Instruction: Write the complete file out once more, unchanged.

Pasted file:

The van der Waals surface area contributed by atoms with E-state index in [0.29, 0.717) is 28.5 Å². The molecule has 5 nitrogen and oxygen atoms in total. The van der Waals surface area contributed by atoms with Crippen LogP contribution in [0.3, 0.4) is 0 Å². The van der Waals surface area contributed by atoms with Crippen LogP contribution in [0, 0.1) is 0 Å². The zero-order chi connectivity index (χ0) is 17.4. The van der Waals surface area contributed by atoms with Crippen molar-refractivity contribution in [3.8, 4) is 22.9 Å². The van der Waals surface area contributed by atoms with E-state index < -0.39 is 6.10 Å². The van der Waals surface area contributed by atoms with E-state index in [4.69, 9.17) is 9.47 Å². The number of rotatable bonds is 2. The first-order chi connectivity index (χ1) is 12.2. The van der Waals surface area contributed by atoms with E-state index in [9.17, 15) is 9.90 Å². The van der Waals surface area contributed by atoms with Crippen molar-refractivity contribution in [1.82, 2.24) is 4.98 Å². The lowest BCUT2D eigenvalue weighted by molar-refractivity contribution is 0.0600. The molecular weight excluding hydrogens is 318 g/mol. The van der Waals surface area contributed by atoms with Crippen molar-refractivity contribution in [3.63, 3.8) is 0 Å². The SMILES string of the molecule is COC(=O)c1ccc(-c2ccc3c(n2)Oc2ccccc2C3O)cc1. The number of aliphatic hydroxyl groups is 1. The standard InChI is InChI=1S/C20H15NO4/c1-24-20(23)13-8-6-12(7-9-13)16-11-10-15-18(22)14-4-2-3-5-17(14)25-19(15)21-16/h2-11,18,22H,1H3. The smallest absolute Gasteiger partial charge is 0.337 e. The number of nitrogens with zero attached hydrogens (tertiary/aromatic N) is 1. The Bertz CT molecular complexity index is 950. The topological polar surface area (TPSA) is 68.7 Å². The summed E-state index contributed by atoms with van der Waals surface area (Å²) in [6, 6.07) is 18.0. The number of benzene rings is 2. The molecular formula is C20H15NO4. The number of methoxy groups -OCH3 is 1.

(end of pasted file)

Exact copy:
The van der Waals surface area contributed by atoms with E-state index in [0.29, 0.717) is 28.5 Å². The molecule has 5 nitrogen and oxygen atoms in total. The van der Waals surface area contributed by atoms with Crippen LogP contribution in [0.3, 0.4) is 0 Å². The van der Waals surface area contributed by atoms with Crippen LogP contribution in [0, 0.1) is 0 Å². The zero-order chi connectivity index (χ0) is 17.4. The van der Waals surface area contributed by atoms with Crippen molar-refractivity contribution in [3.8, 4) is 22.9 Å². The van der Waals surface area contributed by atoms with E-state index < -0.39 is 6.10 Å². The van der Waals surface area contributed by atoms with E-state index in [4.69, 9.17) is 9.47 Å². The number of rotatable bonds is 2. The first-order chi connectivity index (χ1) is 12.2. The van der Waals surface area contributed by atoms with E-state index in [9.17, 15) is 9.90 Å². The van der Waals surface area contributed by atoms with Crippen molar-refractivity contribution in [1.82, 2.24) is 4.98 Å². The lowest BCUT2D eigenvalue weighted by molar-refractivity contribution is 0.0600. The molecular weight excluding hydrogens is 318 g/mol. The van der Waals surface area contributed by atoms with Crippen molar-refractivity contribution in [3.63, 3.8) is 0 Å². The SMILES string of the molecule is COC(=O)c1ccc(-c2ccc3c(n2)Oc2ccccc2C3O)cc1. The number of aliphatic hydroxyl groups is 1. The standard InChI is InChI=1S/C20H15NO4/c1-24-20(23)13-8-6-12(7-9-13)16-11-10-15-18(22)14-4-2-3-5-17(14)25-19(15)21-16/h2-11,18,22H,1H3. The smallest absolute Gasteiger partial charge is 0.337 e. The number of nitrogens with zero attached hydrogens (tertiary/aromatic N) is 1. The Bertz CT molecular complexity index is 950. The topological polar surface area (TPSA) is 68.7 Å². The summed E-state index contributed by atoms with van der Waals surface area (Å²) in [6, 6.07) is 18.0. The number of benzene rings is 2. The molecular formula is C20H15NO4. The number of methoxy groups -OCH3 is 1.